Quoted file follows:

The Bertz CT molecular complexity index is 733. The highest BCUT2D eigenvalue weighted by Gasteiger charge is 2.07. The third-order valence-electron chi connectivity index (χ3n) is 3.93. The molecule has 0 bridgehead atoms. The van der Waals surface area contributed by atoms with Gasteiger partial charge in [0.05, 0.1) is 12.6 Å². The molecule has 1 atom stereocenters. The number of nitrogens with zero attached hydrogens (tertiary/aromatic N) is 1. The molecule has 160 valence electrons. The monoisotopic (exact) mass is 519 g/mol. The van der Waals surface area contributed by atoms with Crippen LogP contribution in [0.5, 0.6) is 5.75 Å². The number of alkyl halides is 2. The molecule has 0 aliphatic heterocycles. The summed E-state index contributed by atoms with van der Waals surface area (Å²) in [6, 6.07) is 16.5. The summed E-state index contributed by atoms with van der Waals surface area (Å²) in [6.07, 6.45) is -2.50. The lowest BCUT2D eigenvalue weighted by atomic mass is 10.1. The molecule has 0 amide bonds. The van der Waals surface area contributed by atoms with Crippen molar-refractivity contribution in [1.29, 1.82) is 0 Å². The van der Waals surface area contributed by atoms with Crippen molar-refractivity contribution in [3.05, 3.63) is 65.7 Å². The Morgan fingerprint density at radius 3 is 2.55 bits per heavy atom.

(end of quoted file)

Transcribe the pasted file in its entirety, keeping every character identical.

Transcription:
The Bertz CT molecular complexity index is 733. The highest BCUT2D eigenvalue weighted by Gasteiger charge is 2.07. The third-order valence-electron chi connectivity index (χ3n) is 3.93. The molecule has 0 bridgehead atoms. The van der Waals surface area contributed by atoms with Gasteiger partial charge in [0.05, 0.1) is 12.6 Å². The molecule has 1 atom stereocenters. The number of nitrogens with zero attached hydrogens (tertiary/aromatic N) is 1. The molecule has 160 valence electrons. The monoisotopic (exact) mass is 519 g/mol. The van der Waals surface area contributed by atoms with Crippen LogP contribution in [0.5, 0.6) is 5.75 Å². The number of alkyl halides is 2. The molecule has 0 aliphatic heterocycles. The summed E-state index contributed by atoms with van der Waals surface area (Å²) in [6, 6.07) is 16.5. The summed E-state index contributed by atoms with van der Waals surface area (Å²) in [6.07, 6.45) is -2.50. The lowest BCUT2D eigenvalue weighted by atomic mass is 10.1. The molecule has 0 amide bonds. The van der Waals surface area contributed by atoms with Crippen molar-refractivity contribution in [1.29, 1.82) is 0 Å². The van der Waals surface area contributed by atoms with Crippen molar-refractivity contribution in [3.05, 3.63) is 65.7 Å². The Morgan fingerprint density at radius 3 is 2.55 bits per heavy atom.